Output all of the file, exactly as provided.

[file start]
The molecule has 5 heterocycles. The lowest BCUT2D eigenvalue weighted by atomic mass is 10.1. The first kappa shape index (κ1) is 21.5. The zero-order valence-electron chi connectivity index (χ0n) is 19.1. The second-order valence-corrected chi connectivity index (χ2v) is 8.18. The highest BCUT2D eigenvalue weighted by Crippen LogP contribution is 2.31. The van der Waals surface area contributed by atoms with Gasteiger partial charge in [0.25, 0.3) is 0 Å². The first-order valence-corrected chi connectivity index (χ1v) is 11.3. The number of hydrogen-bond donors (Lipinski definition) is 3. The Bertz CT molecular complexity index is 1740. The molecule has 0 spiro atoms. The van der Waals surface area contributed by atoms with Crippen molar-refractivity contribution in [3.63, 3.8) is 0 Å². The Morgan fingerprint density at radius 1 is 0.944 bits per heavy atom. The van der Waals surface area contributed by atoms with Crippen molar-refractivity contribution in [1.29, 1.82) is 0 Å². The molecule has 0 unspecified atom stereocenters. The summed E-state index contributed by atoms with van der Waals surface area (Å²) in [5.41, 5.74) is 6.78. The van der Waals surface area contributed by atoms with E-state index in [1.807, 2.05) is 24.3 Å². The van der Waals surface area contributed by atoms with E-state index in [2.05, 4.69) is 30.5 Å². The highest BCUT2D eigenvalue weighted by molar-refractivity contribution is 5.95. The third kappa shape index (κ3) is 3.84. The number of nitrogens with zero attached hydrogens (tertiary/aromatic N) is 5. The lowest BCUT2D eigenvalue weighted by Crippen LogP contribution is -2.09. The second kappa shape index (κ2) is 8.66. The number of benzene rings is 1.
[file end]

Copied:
The molecule has 5 heterocycles. The lowest BCUT2D eigenvalue weighted by atomic mass is 10.1. The first kappa shape index (κ1) is 21.5. The zero-order valence-electron chi connectivity index (χ0n) is 19.1. The second-order valence-corrected chi connectivity index (χ2v) is 8.18. The highest BCUT2D eigenvalue weighted by Crippen LogP contribution is 2.31. The van der Waals surface area contributed by atoms with Gasteiger partial charge in [0.25, 0.3) is 0 Å². The first-order valence-corrected chi connectivity index (χ1v) is 11.3. The number of hydrogen-bond donors (Lipinski definition) is 3. The Bertz CT molecular complexity index is 1740. The molecule has 0 spiro atoms. The van der Waals surface area contributed by atoms with Crippen molar-refractivity contribution in [3.63, 3.8) is 0 Å². The Morgan fingerprint density at radius 1 is 0.944 bits per heavy atom. The van der Waals surface area contributed by atoms with Crippen molar-refractivity contribution in [1.29, 1.82) is 0 Å². The molecule has 0 unspecified atom stereocenters. The summed E-state index contributed by atoms with van der Waals surface area (Å²) in [5.41, 5.74) is 6.78. The van der Waals surface area contributed by atoms with E-state index in [1.807, 2.05) is 24.3 Å². The van der Waals surface area contributed by atoms with E-state index in [2.05, 4.69) is 30.5 Å². The highest BCUT2D eigenvalue weighted by molar-refractivity contribution is 5.95. The third kappa shape index (κ3) is 3.84. The number of nitrogens with zero attached hydrogens (tertiary/aromatic N) is 5. The lowest BCUT2D eigenvalue weighted by Crippen LogP contribution is -2.09. The second kappa shape index (κ2) is 8.66. The number of benzene rings is 1.